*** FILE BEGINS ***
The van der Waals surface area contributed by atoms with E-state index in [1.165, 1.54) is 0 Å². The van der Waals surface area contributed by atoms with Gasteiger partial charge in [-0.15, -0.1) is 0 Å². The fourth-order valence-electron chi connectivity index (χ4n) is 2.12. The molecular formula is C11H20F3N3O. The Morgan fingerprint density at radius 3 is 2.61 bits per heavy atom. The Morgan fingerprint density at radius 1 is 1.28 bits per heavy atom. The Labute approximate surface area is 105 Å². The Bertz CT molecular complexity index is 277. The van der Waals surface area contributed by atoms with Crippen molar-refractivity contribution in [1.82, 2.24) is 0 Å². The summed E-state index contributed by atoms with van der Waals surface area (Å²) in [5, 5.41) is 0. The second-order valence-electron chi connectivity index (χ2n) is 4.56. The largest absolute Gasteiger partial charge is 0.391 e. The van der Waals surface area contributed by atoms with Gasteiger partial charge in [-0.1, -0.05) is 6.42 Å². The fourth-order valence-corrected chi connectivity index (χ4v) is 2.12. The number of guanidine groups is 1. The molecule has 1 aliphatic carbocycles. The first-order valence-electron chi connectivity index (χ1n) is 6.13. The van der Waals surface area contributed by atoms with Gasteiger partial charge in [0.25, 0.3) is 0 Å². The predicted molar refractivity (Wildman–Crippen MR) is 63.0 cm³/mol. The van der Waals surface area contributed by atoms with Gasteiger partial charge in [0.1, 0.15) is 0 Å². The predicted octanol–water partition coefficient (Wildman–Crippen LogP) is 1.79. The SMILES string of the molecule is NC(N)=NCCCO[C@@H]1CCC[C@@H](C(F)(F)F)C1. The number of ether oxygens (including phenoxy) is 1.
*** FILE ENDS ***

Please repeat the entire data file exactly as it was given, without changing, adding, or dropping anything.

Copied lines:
The van der Waals surface area contributed by atoms with E-state index in [1.165, 1.54) is 0 Å². The van der Waals surface area contributed by atoms with Gasteiger partial charge in [-0.15, -0.1) is 0 Å². The fourth-order valence-electron chi connectivity index (χ4n) is 2.12. The molecular formula is C11H20F3N3O. The Morgan fingerprint density at radius 3 is 2.61 bits per heavy atom. The Morgan fingerprint density at radius 1 is 1.28 bits per heavy atom. The Labute approximate surface area is 105 Å². The Bertz CT molecular complexity index is 277. The van der Waals surface area contributed by atoms with Crippen molar-refractivity contribution in [1.82, 2.24) is 0 Å². The summed E-state index contributed by atoms with van der Waals surface area (Å²) in [5, 5.41) is 0. The second-order valence-electron chi connectivity index (χ2n) is 4.56. The largest absolute Gasteiger partial charge is 0.391 e. The van der Waals surface area contributed by atoms with Gasteiger partial charge in [-0.1, -0.05) is 6.42 Å². The fourth-order valence-corrected chi connectivity index (χ4v) is 2.12. The number of guanidine groups is 1. The molecule has 1 aliphatic carbocycles. The first-order valence-electron chi connectivity index (χ1n) is 6.13. The van der Waals surface area contributed by atoms with Gasteiger partial charge in [0.25, 0.3) is 0 Å². The predicted molar refractivity (Wildman–Crippen MR) is 63.0 cm³/mol. The van der Waals surface area contributed by atoms with Gasteiger partial charge in [0.1, 0.15) is 0 Å². The predicted octanol–water partition coefficient (Wildman–Crippen LogP) is 1.79. The SMILES string of the molecule is NC(N)=NCCCO[C@@H]1CCC[C@@H](C(F)(F)F)C1. The number of ether oxygens (including phenoxy) is 1.